For Bobby, that difference doesn’t even matter, since either way he views himself as a failure in contrast to his brother’s relative success. He points out that while Louie has a dream job, a beautiful ex-wife, and partial custody of two lovely daughters, he’s got nothing but a sad little apartment he can barely afford to keep in electricity (I loved Bobby’s admission that, on top of everything else, his sperm are all dead, too – a true sad sack, indeed). After offering a rather insincere expression of happiness regarding his brother’s good fortune, Bobby asks Louie to help him but is unable to articulate just how he’s supposed to do that. Due to the palpable envy in his voice, when Bobby asks his brother to “help me get good things in MY life,” it’s clear that he’s really asking Louie to help him get what he has. Bobby doesn’t have comedic aspirations or even any real desire to have children (in fact, he admits he had his sperm count tested just to see how he measures up to Louie in that regard, as well), but yet he holds Louie’s life as a benchmark of success because it looks so much better to him than his own. Bobby’s identity isn’t based on his own achievements, goals, or aspirations, just in a negative comparison to his younger (or older – whatever) brother.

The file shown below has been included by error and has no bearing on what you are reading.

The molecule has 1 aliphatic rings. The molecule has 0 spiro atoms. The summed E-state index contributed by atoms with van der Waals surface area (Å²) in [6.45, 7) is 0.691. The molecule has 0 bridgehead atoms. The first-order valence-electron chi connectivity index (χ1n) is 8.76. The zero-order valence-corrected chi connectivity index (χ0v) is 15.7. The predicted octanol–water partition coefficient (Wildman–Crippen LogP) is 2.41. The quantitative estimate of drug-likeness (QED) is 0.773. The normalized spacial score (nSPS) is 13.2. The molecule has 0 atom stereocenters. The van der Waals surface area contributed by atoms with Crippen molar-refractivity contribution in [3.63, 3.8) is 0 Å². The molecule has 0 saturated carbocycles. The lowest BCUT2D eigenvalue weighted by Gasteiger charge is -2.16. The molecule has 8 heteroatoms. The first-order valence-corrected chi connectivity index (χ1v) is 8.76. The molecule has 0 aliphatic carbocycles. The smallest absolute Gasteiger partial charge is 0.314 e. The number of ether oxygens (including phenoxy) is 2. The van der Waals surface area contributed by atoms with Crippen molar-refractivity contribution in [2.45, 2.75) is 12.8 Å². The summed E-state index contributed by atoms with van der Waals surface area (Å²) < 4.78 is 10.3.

Soon after dealing with Bobby’s insecurities about his apparent lack of success as a man, Louie is forced to question with his own masculinity after getting his ass kicked by a woman on the street. He walks away from the fight (a good bit of physical comedy between Louie and guest star Heather Hardy) with his face battered and bruised, but the bruised ego comes later when he gets home and has to explain to his daughters what happened. Lilly and Jane (Hadley Delany and Ursula Parker) are initially worried and concerned, but when they catch on to his desperate avoidance of any gender-specific pronouns when describing the incident, Louie is forced to confess that he was attacked by a woman. He tries to spin it as a lesson in gender equality for his daughters (“you should know women are strong”), but they immediately dissolve into giggles at the image of their father being beaten up by a lady (the always hilarious Jane: “Was she pretty?”)